In just the few days that I was spending most of my time at the hospital, I would come home and see more things canceled. Eventually all Masses were canceled except for today, but Catholics were dispensed from the obligation to go even for today. Since I didn't want to take a chance to picking up something that could be transferred to Edward, I decided not to go to Mass but watched one that was live streamed on my computer. Everything at our parish has been canceled for the next few weeks.  Then I headed off to the hospital. I stayed until Edward was moved, then Maria and I left, stopped at the grocery story, where whole aisles were emptied, and then she finally was able to go home, where my son was taking care of her dogs and cats. I have been texting back and forth with my children and the friends who are closest to Maria and Edward, but it has been a bizarre experience and at times it seems as if the world is turning into a ghost town.  When one of my granddaughters told her mother that she wished things were back to normal, my daughter told her that this would be in the history books and for her to pay attention to everything that is going on. All my daughters are now homeschooling their children, paying even more attention to healthy practices, and drawing together in prayer, even if we can't go to Mass.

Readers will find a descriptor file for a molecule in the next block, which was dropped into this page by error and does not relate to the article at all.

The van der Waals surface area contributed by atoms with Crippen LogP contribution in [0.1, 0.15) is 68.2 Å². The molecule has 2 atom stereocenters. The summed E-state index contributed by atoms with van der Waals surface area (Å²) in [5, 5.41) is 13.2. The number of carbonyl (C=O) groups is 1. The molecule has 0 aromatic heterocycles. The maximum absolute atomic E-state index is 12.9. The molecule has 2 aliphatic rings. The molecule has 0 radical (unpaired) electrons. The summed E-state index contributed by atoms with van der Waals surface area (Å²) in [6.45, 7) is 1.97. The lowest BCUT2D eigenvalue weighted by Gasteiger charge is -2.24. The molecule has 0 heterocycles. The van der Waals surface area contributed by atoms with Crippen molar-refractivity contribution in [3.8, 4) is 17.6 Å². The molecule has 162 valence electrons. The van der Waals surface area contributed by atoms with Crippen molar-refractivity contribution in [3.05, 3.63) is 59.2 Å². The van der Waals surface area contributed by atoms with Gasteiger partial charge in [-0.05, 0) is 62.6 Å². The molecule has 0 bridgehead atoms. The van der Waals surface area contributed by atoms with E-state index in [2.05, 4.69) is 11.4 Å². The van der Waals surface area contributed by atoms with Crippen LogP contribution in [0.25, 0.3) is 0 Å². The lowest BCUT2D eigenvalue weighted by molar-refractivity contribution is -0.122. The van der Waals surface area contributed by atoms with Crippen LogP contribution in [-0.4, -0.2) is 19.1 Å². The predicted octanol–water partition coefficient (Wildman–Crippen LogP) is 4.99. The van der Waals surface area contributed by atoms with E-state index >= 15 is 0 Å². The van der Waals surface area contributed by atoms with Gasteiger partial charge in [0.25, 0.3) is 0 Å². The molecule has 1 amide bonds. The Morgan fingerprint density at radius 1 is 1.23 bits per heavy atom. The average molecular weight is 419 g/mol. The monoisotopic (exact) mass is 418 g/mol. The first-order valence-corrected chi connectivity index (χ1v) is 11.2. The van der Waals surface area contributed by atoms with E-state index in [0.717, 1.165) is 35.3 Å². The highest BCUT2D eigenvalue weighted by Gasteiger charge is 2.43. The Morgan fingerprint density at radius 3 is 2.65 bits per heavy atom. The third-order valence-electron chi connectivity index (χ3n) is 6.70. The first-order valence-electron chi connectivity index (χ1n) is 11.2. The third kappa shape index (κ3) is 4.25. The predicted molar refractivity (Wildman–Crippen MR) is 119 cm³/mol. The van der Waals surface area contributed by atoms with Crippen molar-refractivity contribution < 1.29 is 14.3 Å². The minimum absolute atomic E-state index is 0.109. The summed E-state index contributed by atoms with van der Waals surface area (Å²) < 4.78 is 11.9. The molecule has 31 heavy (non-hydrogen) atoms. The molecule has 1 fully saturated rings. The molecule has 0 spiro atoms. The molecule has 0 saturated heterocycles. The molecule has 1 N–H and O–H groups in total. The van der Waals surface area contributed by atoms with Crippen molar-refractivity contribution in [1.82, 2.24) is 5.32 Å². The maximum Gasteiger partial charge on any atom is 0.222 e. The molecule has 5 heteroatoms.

Sunday, March 8, 2020


Two days in a row this past week, I experienced the truth of the lines of Robert Burns: "The best laid schemes o' Mice an' Men/ Gang aft agley." On Thursday I was supposed to be working on my cards with my business partner, but the special order wood for the rest of our deck had arrived at Home Depot and we had to go inspect it.  And of course, while we were there, we were sidetracked into the plant department and emerged with four tomato plants and a huge planter full of lettuce plants.